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    Published on: September 15, 2015

    by Michael Sansolo

    You’ll come to see that a man learns nothing from winning. The act of losing, however, can elicit great wisdom. Not least of which is… how much more enjoyable it is to win. It’s inevitable to lose now and again. The trick is not to make a habit of it.
    - A Good Year

    We’re constantly told silly things about the importance of winning when the truth is that losing matters much more. It’s how we learn from losing, how we recover and how we improve for the next time that really matters so much.

    There have been two industry stories of late - the long slow death of A&P and the fairly sudden demise of Haggen - that must focus us all on losing and hopefully are causing all of us to think about what could and should have been done differently.

    The A&P saga defies easy summation. This was a company that once commanded the landscape from the Atlantic to the Pacific with a store design that was a recognizable part of the American landscape. Its demise reminds us that even giants don’t live forever if they don’t constantly change and align with shifting values.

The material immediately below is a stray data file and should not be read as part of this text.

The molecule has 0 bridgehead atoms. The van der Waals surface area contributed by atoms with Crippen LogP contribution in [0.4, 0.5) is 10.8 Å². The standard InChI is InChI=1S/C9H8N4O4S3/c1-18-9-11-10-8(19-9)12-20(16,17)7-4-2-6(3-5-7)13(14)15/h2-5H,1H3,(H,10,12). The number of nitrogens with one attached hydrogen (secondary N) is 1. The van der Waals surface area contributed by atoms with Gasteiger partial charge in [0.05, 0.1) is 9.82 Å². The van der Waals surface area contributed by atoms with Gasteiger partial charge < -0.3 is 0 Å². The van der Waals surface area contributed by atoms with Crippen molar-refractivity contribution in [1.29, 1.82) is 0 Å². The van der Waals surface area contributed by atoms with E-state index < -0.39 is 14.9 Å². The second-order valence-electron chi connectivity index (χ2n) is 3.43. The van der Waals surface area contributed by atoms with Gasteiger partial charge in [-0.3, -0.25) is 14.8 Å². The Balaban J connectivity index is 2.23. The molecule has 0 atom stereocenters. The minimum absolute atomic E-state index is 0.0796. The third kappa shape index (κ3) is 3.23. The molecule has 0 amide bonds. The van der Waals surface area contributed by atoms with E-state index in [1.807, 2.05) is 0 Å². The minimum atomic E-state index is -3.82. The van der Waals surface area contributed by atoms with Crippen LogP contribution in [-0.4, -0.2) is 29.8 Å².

That’s a lesson to all of us struggling to understand the world of changes in our new electronic age. Sitting on the sidelines or hoping the change goes away is never an option for success. Times change and we have to change with them.

    But for sheer spectacle it’s hard to top what’s happening out west with Haggen though it’s also hard to imagine that anyone is really surprised. We’re all told to pursue audacious goals, but we also need remember the sage advice from the movie Jurassic Park - that just because we can do something does not mean we should do something.

    It was a staggering goal for a company to grow so much - from 18 to 164 stores, by acquiring an enormous number of units made available when Albertsons bought Safeway - virtually overnight. No doubt careful thought was given to the economies of scale the new company would enjoy without similar questions being asked about the challenge of running a multi-regional company. The company had no history of doing anything close to what it was undertaking, had no disciplines in place to master the intricacies of the endeavor.

    As one savvy retail executive told me about the situation, “They behaved as if this would be easy, but there is no easy button and never is.”

    That, too, is a powerful lesson. We have to dream big and have those huge goals. We need, as A&P shows us, to take chances to remain relevant. At the same time, we need to have a sense of what we can and cannot do.